by Tom LaMarra and Esther Marr
Keeneland has offered buyouts to some of its employees in the wake of a financial crunch brought about by a number of factors.
The Lexington racetrack and auction company didn’t say how many employees are affected, but according to industry reports, the number is more than 30 out of the 170 currently on the payroll. The maintenance and security departments--the largest areas of the company--are said to be the hardest hit.
“The buyouts have been offered as part of an initiative we’re doing to cut some costs and be more efficient with our business,” said Jay Blanton, a spokesman for Keeneland. “We’re not immune from the economic recession that has impacted our business and virtually every other business across the globe when it started in 2008.”
Blanton said the racetrack would re-evaluate its financial situation following the upcoming September and November sales to see if more cost-cutting measures are needed.
According to sources, the employees have been offered buyouts based on a formula of years worked and age. Many are said to be near retirement age. Employees have until Aug. 31 to make decisions.
“This is one piece (of our cost-cutting initiative),” said Blanton. “We’ve also asked departments across the company to undertake belt-tightening moves while ensuring the provision of high quality of service.”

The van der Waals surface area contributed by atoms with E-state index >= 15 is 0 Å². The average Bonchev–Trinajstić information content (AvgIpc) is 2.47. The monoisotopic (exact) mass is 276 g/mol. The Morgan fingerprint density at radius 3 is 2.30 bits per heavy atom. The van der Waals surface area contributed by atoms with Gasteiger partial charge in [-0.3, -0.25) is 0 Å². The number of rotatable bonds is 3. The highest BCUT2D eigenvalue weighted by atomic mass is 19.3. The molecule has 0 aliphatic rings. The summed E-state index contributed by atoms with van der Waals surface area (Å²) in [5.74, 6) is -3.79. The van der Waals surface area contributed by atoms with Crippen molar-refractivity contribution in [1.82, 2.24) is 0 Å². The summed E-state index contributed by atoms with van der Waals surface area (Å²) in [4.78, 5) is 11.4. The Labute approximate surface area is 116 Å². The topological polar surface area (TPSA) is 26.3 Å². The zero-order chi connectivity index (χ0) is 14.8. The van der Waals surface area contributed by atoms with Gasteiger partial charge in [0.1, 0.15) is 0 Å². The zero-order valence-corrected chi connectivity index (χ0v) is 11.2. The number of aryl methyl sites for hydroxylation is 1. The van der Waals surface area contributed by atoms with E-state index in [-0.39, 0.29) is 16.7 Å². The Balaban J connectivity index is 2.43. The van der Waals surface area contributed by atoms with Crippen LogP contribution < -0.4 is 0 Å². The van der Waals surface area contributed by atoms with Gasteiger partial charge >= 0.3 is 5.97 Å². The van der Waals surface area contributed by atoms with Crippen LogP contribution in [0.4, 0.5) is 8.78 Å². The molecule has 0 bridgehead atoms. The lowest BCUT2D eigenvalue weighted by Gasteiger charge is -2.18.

Pari-mutuel revenue is down, but more importantly for Keeneland, so is auction revenue. Last year’s horse sales' receipts totaled less than $400 million; a few years back receipts topped $800 million.
Throughout North America, total auction receipts have gone from $1.2 billion in 2006 to about $650 million in 2009. From 2008 to 2009, total pari-mutuel handle in the industry dropped by close to $3 billion.
Keeneland also has experienced a substantive drop in cash reserves because of various projects undertaken over the past several years, including on-site renovations, development of a master plan for expansion, an investment in the Polytrack company Martin Collins, and various industry initiatives.
Earlier this year Keeneland announced a $1-million reduction in stakes purses for its 2010 fall meet. The company has a tradition of paying more to purses than it derives from pari-mutuel revenue.
For the most part, Keeneland is run by president and chief executive officer Nick Nicholson, and three trustees. There also is a larger board, made up mainly of consignors and breeders; a few members of the larger board are said to have been taken aback by the most recent purse cuts.
“Cutting costs and making budget reductions are one piece of the puzzle, but we’ll also be investing in the business; we’ll be making strategic investments such as our new owners’ initiative, where we’re trying to entice new owners into the business,” Blanton said.
“We’ll probably also look at some investments if we think they’ll produce revenue, and continue to invest in our facilities and make improvements that will generate dollars. So it will be a combination of cutting costs and making strategic investments that we think will generate long-term profits.”